The provocative documentary North by Current (streaming June 17–27)opens byasking, “How did you become who you became?” Trans filmmaker Angelo Madsen Minax takes a reflexive approach to answering this question about identity-formation by investigating his own family. However, they are reeling from the death of his niece, Kalla. Both Madsen’s sister Jesse and her partner David are suspected of child abuse in a case that was initially ruled a tragic accident. But North by Current is not a true crime story. Instead, the film parses out information—about the case, and about the family history—to examine the truth and lies people tell in order to cope with a difficult reality. Madsen grapples with some painful remarks regarding his transition. But it is Jesse’s relationship with Madsen that forms the core of the film. Scenes of them talking honestly and openly about events in their lives, or recreating a scene from their childhood, are affecting. This is an intimate, personal, and quietly powerful film.

    Potato Dreams of America, (June 15, 9 pm at Fort Mason Drive-In; and streaming June 17–27) written and directed by Wes Hurley, is the fabulous feature film version of his fabulous 2017 documentary short Potato Dreams. Based on his life as a closeted youth growing up in the USSR, the visually stylish and dryly comic film recounts Potato (Hersh Powers in Russia; Tyler Bocock in America), coming to terms with his sexuality. He and his mother Lena (Sera Barbieri in Russia; Marya Sea Kaminski in America) emigrate when she marries a man (Dan Lauria) in Seattle who may not be what he seems.

    Prognosis: Notes on Living (Livestreaming and post-screening Q&A June 19 at 4 pm, with an encore presentation June 26 at 4 pm; both free with reservation)is a heartfelt documentary that chronicles the progress and process of Oscar-winning San Francisco-based filmmaker Debra Chasnoff as she is diagnosed with stage 4 breast cancer. “Chas,” as she is known, wanted to make a film about her experiences, and she—along with her co-director, Kate Stilley Steiner, who completed the film after Chas’ passing—take viewers along to her doctor appointments, a healing retreat (that Chas resists), cannabis regimes, and medical treatments. Prognosis also depicts Chas’ relationship with her partner Nancy, and her deteriorating mental and physical health as her reality, behavior, and cognition undergo dramatic changes. The film is life-affirming as it provides revealing moments such as a birthday party that show how Chas wants to prolong her life even as the inevitable happens. This film is highly personal, but it also speaks to more universal experiences. That does not make it any easier to watch, but it is ultimately gratifying.

    Summer of 85 (June 16, 9 pm, Fort Mason Drive-In) is writer/director François Ozon’s nifty adaptation of Aidan Chambers’ novel, set in a seaside community in Normandy. The film, which bills itself as a story about death, opens with Alex (Félix Lefebvre), a baby-faced teen, being taken in handcuffs by the police. He narrates this story of his loss of innocence and how he met David (Benjamin Voisin), who—spoiler alert—becomes the corpse in the story. Flashbacks reveal how Alex’s boat capsized one afternoon, only to have David save him. The two youths quickly become fast friends, spending as much time as they can together. Alex also takes a job in David’s family’s store, much to the delight of David’s mother (Valeria Bruni Tedeschi). Things only seem to improve when the two youths begin a romantic relationship. But Alex is provoked by jealousy as easily as he is seduced by the handsome and charming David, and that may be why he ends up dead. Summer of 85 is a lively tale of heartbreak and death, well-acted by the attractive leads and well told by Ozon. (If you miss it, Summer of ’85 opens June 18 in the Bay Area.)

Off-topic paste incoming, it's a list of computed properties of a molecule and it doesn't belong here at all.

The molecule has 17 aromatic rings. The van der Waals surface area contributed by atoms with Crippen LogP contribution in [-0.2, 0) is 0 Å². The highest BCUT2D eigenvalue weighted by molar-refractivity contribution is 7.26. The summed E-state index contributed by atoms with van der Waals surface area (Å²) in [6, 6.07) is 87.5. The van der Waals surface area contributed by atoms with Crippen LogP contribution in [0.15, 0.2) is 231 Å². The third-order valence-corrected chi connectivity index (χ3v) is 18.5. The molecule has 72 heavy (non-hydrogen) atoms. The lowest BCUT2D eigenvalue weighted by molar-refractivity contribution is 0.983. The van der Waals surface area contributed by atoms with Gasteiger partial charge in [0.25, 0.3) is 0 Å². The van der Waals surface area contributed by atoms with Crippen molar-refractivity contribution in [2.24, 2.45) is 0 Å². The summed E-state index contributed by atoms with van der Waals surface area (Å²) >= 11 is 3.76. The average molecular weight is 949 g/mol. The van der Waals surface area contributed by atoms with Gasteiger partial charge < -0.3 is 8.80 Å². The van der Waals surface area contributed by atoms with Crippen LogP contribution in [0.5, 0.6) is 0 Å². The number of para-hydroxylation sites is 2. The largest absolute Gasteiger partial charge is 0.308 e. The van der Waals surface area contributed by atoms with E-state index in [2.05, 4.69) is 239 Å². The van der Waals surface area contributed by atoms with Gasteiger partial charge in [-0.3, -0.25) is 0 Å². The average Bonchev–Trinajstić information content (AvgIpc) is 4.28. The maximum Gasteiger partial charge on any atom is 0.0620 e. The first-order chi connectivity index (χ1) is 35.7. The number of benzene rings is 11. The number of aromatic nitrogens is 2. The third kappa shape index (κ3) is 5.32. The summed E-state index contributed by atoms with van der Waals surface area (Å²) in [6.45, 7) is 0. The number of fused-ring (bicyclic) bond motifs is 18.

Swan Song, (streaming June 17–27) the third entry in director Todd Stephens’ “Sandusky” trilogy, is based on an iconic man Stephens knew in his hometown. Mr. Pat (Udo Kier) is a retired hairdresser asked to style a dead woman (Linda Evans) for her funeral. As he escapes his nursing home and travels across town, Pat reflects on his life. The film costars Jennifer Coolidge and out gay actor Michael Urie, and features cameos by Stephens’ regulars Stephanie McVay and Jonah Blechman. Stephens coaxes a phenomenal performance out of Kier, who captures Mr. Pat’s pathos with aplomb.

    https://www.frameline.org/

    © 2021 Gary M. Kramer

    Gary M. Kramer is the author of “Independent Queer Cinema: Reviews and Interviews,” and the co-editor of “Directory of World Cinema: Argentina.” Follow him on Twitter @garymkramer

    Published on June 10, 2021